Today, an ADATA SSD was delivered to my home by LBC Express, a courier for Lazada Philippines. I chose this one instead of another popular brand, SanDisk. I don’t know exactly why, but it may have to do with some of the reviews I read about the SanDisk SSD models being used with Linux.
I ordered it on March 2, 2016 and it just arrived today, so it took about 12 days to get to my house in Olongapo City from where it was shipped from in metro Manila. That isn’t bad for something that came with free shipping. The total price came out to 2690 pesos, or about $57 USD, which includes the 12 percent VAT. I already mentioned computer parts are more expensive here than in the United States.
The only thing I did today was remove it from the LBC Express packaging and then from its own packaging. This SSD is incredibly light compared to the hard disk drives I’ve removed from more than one dead laptop computer. It’s late in the day and I prefer working on computer hardware when it’s early in the morning, just after daylight. That’s when it’s cool enough for me to mess with things without breaking into an immediate sweat.
This won’t be the first time I’ve replaced a hard drive in a laptop computer, but it’ll be the first time replacing a hard disk drive with an SSD. Solid-state drives were too small and too expensive the last time I did it.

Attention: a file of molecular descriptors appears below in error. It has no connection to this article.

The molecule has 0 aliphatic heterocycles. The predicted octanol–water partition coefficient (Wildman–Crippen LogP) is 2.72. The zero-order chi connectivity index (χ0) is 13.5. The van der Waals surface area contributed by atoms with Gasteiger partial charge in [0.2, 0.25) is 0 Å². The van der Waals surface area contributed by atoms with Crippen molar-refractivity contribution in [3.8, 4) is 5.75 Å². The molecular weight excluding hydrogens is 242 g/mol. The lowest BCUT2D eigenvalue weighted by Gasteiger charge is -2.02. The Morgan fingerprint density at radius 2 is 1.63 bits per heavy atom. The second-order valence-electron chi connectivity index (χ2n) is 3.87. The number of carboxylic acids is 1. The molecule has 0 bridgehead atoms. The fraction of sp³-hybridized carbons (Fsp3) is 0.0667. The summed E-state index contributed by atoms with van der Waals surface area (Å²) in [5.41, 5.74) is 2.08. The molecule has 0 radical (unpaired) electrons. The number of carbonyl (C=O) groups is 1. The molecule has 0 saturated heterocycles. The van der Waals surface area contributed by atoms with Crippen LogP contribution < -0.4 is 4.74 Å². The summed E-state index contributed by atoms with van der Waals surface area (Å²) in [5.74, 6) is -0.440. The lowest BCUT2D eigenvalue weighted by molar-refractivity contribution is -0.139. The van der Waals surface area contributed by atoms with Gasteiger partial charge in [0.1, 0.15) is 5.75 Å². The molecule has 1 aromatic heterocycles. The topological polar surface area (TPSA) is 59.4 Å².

I’m surprised how long it’s been since I started having problems with the hard drive in that laptop computer. I temporarily repaired it with software, the first time, in September of 2015. I did it a few more times before it became a dead laptop computer in October. I’m using the backup computer, another laptop, until it’s ready to be used again.
I put things off because my younger son came home on leave in December (from the United States Army) and then got married while he was here. I checked prices at local stores while he was here and the only thing I could find that was big enough was the SanDisk SSD Plus and it was more expensive than what Lazada Philippines wanted for the same model. Everything involved with his visit caused me to have nothing left in my budget for a couple of months.
Yes, I’ll be installing Linux Mint on that laptop computer. That means I’ll have to download the latest ISO, create a bootable USB disk, and then wait for the process to complete on the laptop. Depending on interruptions, it could take as long as two hours. Well, probably not as long as it would take on a platter drive.
The beauty of Linux is the distribution choices. With Windows, you get one choice (or a variation of that choice). There are more Linux distributions than you can shake a stick at and most of them can work extremely well with an SSD. If I don’t like what I see when I get through with the installation, I can choose another flavor.
Hopefully, my next article will be written from a laptop computer running Linux.
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